Petronord had secured the licence to this acreage during the second licensing round in 1969, when the Frigg licence was also awarded. Cores from Neptune 7 indicated that gas was present at a depth of 3 640 metres, with an underlying layer of oil. A later well, drilled in 1988, established that Lille-Frigg contained gas and condensate and was categorised as high pressure / high temperature field (HP/HT). The reservoir was estimated to hold eight million barrels of condensate and two billion cubic metres of natural gas.
Lille-Frigg was not part of the same geological structure as Frigg. It lay in the Brent group of the Jurassic, twice as deep as the main field. The reservoir pressure was 670 bar, while the temperature amounted to 125°C. Lille-Frigg was the first HP/HT field to be discovered by Elf Norge. During project planning, it transpired that subsea wellheads which could cope with this level of pressure and temperature were not readily available. A new technical solution was accordingly required. More experience of operating unstaffed satellites was also needed before Lille-Frigg could be brought into production. This happened many years after the discovery was made, with the plan for development and operation (PDO) first approved in September 1991.
Lille-Frigg comes on stream
Three production wells were drilled on the Lille-Frigg satellite by Mærsk Jutlander from February 1992 to November 1993. The first of these, 25/2-C-1 H, encountered the reservoir 71 metres below the expected depth because it lay in a fault zone. A new track was therefore drilled further west, which penetrated the reservoir at a depth of 3 614 metres beneath the drill floor. The next two wells found it at 3 604 metres.
Lille-Frigg was developed as a subsea satellite with three templates, each with a single well. One of the templates also housed the manifold and the export flowline.
Production from the field began on 13 May 1994. It was monitored and operated from the control room on Frigg QP, but could also be run from a control room on TCP2. The processing equipment on the latter platform was upgraded to handle production from Lille-Frigg. Its gas was dewatered before being exported to Scotland, while the condensate (light oil) was treated and then piped to the Sture terminal near Bergen through Frostpipe and the Oseberg Transport System. The condensate went to Norway because it emerged during planning of the Frøy development that constructing a dedicated pipeline for this field’s oil and condensate would allow Lille-Frigg condensate to travel through the same system. That would increase the profitability of a new pipeline.
Lille-Frigg was tied back to TCP2 by a 10-inch pipeline, into which chemicals were injected between field and platform. Diethylene glycol (DEG) was used to inhibit the formation of hydrate (hydrocarbon ice), and methyldiethanolamine (MDEA) to prevent corrosion through pH stabilisation.[REMOVE]Fotnote: Operasjon og drift, Norwegian Institute for Energy Technology, ISBN 82-7719-051-4.
These liquids were piped from TCP2. Lines from the platform also carried hydraulic fluid for opening and closing valves, while power and control signals were transmitted by cable.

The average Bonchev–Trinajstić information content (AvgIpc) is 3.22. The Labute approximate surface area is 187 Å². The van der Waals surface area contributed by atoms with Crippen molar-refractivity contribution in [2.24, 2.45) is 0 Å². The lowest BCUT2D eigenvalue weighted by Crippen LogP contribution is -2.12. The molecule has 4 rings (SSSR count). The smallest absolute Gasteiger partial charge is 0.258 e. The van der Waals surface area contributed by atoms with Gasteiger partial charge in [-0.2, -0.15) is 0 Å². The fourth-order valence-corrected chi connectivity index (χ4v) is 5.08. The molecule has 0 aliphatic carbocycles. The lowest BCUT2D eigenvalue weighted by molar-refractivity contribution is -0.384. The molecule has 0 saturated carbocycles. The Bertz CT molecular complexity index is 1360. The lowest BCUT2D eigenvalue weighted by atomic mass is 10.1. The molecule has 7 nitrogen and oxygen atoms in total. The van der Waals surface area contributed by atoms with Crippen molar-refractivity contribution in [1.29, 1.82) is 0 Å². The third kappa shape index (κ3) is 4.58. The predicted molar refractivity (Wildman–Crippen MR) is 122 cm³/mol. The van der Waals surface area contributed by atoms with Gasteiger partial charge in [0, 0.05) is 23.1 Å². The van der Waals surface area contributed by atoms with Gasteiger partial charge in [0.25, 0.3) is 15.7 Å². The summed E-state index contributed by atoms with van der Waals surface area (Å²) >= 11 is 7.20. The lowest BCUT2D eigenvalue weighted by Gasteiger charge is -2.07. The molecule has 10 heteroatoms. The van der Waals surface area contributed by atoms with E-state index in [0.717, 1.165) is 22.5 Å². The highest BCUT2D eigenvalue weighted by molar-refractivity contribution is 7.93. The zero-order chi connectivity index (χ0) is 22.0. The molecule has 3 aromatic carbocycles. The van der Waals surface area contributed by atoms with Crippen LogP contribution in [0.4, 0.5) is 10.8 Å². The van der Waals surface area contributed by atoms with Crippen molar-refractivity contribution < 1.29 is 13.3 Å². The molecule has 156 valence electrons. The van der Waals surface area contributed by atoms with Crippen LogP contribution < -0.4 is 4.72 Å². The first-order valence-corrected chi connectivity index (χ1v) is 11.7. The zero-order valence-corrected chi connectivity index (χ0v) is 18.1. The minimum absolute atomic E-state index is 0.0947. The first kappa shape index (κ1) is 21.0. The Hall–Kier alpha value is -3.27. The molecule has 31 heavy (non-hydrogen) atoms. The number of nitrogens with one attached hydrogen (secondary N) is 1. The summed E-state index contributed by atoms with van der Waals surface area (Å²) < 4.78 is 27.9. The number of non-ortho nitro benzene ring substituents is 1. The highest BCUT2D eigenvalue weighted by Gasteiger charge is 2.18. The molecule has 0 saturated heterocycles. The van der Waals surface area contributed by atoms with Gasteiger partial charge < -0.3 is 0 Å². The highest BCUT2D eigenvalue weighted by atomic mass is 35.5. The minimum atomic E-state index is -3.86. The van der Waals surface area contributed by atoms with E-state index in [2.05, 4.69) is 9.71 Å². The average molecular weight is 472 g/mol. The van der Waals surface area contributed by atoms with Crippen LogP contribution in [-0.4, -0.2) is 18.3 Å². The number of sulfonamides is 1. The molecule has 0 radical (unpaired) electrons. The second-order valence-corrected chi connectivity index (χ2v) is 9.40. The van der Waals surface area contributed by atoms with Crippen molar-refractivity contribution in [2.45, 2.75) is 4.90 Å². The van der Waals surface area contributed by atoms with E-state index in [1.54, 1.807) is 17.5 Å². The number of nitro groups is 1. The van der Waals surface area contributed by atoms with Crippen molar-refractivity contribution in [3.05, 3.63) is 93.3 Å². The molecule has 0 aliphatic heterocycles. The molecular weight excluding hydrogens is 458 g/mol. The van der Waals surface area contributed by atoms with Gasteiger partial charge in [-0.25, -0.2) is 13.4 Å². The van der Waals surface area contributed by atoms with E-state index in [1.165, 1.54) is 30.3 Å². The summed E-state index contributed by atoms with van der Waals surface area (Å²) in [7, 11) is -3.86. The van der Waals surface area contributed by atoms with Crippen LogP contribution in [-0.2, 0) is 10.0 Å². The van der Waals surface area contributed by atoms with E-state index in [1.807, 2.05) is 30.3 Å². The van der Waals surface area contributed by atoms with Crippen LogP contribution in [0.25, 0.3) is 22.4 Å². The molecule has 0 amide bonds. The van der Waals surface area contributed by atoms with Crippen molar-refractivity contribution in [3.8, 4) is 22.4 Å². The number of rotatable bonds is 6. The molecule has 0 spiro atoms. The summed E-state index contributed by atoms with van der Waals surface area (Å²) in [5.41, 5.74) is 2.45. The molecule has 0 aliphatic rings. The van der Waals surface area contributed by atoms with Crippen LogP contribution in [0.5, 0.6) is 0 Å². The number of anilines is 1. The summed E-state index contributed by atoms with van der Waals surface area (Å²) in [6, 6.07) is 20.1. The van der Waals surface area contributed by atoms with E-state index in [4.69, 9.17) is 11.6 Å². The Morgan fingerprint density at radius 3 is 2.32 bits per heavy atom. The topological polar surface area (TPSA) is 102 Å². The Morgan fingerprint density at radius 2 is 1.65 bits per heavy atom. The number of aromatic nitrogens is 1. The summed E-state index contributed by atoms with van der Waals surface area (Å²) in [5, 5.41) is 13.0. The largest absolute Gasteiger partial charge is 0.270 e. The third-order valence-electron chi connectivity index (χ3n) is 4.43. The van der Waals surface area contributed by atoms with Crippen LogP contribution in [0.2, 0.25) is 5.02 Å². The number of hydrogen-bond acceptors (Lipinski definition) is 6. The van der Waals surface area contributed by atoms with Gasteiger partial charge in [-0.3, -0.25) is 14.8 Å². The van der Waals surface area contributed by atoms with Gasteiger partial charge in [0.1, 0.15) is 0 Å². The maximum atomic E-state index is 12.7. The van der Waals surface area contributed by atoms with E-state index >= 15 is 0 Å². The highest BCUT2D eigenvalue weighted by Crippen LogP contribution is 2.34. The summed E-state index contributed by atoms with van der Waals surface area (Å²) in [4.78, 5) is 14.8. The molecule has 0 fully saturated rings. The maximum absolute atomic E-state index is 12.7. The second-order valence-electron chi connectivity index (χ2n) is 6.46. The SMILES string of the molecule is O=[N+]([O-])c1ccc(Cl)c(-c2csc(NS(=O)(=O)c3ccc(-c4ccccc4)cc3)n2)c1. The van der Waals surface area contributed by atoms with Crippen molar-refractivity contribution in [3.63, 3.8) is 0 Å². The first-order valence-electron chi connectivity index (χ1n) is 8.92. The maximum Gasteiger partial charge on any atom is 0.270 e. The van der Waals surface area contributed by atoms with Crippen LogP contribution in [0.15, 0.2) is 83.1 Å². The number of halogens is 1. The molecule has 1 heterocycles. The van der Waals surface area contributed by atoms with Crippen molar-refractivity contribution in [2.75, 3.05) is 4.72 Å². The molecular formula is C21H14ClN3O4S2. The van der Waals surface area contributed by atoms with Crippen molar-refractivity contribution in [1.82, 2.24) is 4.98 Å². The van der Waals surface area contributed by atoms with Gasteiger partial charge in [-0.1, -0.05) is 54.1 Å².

Another innovation adopted by Elf when planning Lille-Frigg was a new method for inhibiting corrosion (rusting) in gas pipelines. Some water and carbon dioxide will always accompany petroleum production. Carbon-steel pipelines used to transport oil or gas with a high carbon dioxide content can suffer internal corrosion, with rates of metal loss as high as 10 millimetres per year. This has caused leaks in some pipelines. The pH stabilisation method introduced for Lille-Frigg in 1994 involved adding a neutralising base to the wellstream, which thereby became less acid. Rusting was reduced because a protective layer of corrosion products formed on the pipeline wall.
Lille-Frigg shut in
The Lille-Frigg field was shut in on 25 March 1999, after producing 2.2 billion standard cubic metres of gas and 8.2 million barrels (1.3 million scm) of condensate (light oil).[REMOVE]Fotnote: Facts 2006, Norwegian Petroleum Directorate.
Preparations for removing the subsea template were carried out by Coflexip Stena Offshore (CSO), and the work was done by SAC Thialf in July 2001.[REMOVE]Fotnote: A decision on disposal must be taken in accordance with the Norwegian Petroleum Activities Act and the Oslo-Paris convention for the protection of the marine environment of the north-east Atlantic (Ospar) of 1995. Pursuant to the Ospar decision of 1998 on the disposal of redundant offshore installations (see Proposition no 8 (1998-99) to the Storting), all subsea installations must be removed and disposed of on land. The proposed disposal plan accorded with this provision.
Plans called for production from the field to continue for 11 years, but it was discontinued after only five. The actual template structure was melted down for recycling, while the control system and other wellhead components were sold.
The Frostpipe system ran for 82 kilometres from Frigg to Oseberg, and became operational in April 1994. It was used to transport oil and condensate (light oil), primarily from Frøy but also from Lille-Frigg and East Frigg. These resources flowed through Frostpipe from TCP2 to Oseberg A, and then through the Oseberg Transport System (OTS) to the Sture terminal near Bergen. After Frøy was shut down in March 2001, Frostpipe was filled with seawater and preserved for possible re-use.
|Type|| Three subsea installations
with one well each
|Water depth||155 meters|
|Geografical position||22 km North-east of Frigg|
|Well control||From QP|
|Drilling||1992 og 1993|
|Production quantity||2,2 billion m3 gas|